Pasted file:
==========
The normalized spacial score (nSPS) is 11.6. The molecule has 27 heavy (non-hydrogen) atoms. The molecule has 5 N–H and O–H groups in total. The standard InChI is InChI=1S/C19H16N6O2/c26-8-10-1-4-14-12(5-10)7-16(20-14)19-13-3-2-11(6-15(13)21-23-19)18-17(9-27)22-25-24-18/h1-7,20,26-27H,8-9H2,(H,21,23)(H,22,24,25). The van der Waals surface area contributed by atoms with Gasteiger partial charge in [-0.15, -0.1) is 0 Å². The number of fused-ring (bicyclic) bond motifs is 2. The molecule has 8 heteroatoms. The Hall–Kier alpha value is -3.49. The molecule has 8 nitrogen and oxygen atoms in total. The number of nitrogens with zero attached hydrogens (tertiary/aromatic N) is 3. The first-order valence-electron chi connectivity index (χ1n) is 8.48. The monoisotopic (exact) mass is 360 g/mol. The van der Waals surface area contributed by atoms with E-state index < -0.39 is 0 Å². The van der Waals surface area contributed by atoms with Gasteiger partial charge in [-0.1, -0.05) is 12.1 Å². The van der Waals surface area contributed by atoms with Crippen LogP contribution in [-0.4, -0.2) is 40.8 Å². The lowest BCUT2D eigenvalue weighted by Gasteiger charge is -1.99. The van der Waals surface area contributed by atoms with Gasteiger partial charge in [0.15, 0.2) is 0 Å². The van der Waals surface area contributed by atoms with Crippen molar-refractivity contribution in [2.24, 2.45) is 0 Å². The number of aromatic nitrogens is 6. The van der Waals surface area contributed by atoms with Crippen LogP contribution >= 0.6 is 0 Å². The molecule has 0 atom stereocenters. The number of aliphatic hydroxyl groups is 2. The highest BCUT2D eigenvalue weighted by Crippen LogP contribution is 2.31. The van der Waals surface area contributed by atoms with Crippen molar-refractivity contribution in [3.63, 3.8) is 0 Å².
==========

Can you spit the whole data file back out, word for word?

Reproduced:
The normalized spacial score (nSPS) is 11.6. The molecule has 27 heavy (non-hydrogen) atoms. The molecule has 5 N–H and O–H groups in total. The standard InChI is InChI=1S/C19H16N6O2/c26-8-10-1-4-14-12(5-10)7-16(20-14)19-13-3-2-11(6-15(13)21-23-19)18-17(9-27)22-25-24-18/h1-7,20,26-27H,8-9H2,(H,21,23)(H,22,24,25). The van der Waals surface area contributed by atoms with Gasteiger partial charge in [-0.15, -0.1) is 0 Å². The number of fused-ring (bicyclic) bond motifs is 2. The molecule has 8 heteroatoms. The Hall–Kier alpha value is -3.49. The molecule has 8 nitrogen and oxygen atoms in total. The number of nitrogens with zero attached hydrogens (tertiary/aromatic N) is 3. The first-order valence-electron chi connectivity index (χ1n) is 8.48. The monoisotopic (exact) mass is 360 g/mol. The van der Waals surface area contributed by atoms with E-state index < -0.39 is 0 Å². The van der Waals surface area contributed by atoms with Gasteiger partial charge in [-0.1, -0.05) is 12.1 Å². The van der Waals surface area contributed by atoms with Crippen LogP contribution in [-0.4, -0.2) is 40.8 Å². The lowest BCUT2D eigenvalue weighted by Gasteiger charge is -1.99. The van der Waals surface area contributed by atoms with Gasteiger partial charge in [0.15, 0.2) is 0 Å². The van der Waals surface area contributed by atoms with Crippen molar-refractivity contribution in [2.24, 2.45) is 0 Å². The number of aromatic nitrogens is 6. The van der Waals surface area contributed by atoms with Crippen LogP contribution >= 0.6 is 0 Å². The molecule has 0 atom stereocenters. The number of aliphatic hydroxyl groups is 2. The highest BCUT2D eigenvalue weighted by Crippen LogP contribution is 2.31. The van der Waals surface area contributed by atoms with Crippen molar-refractivity contribution in [3.63, 3.8) is 0 Å².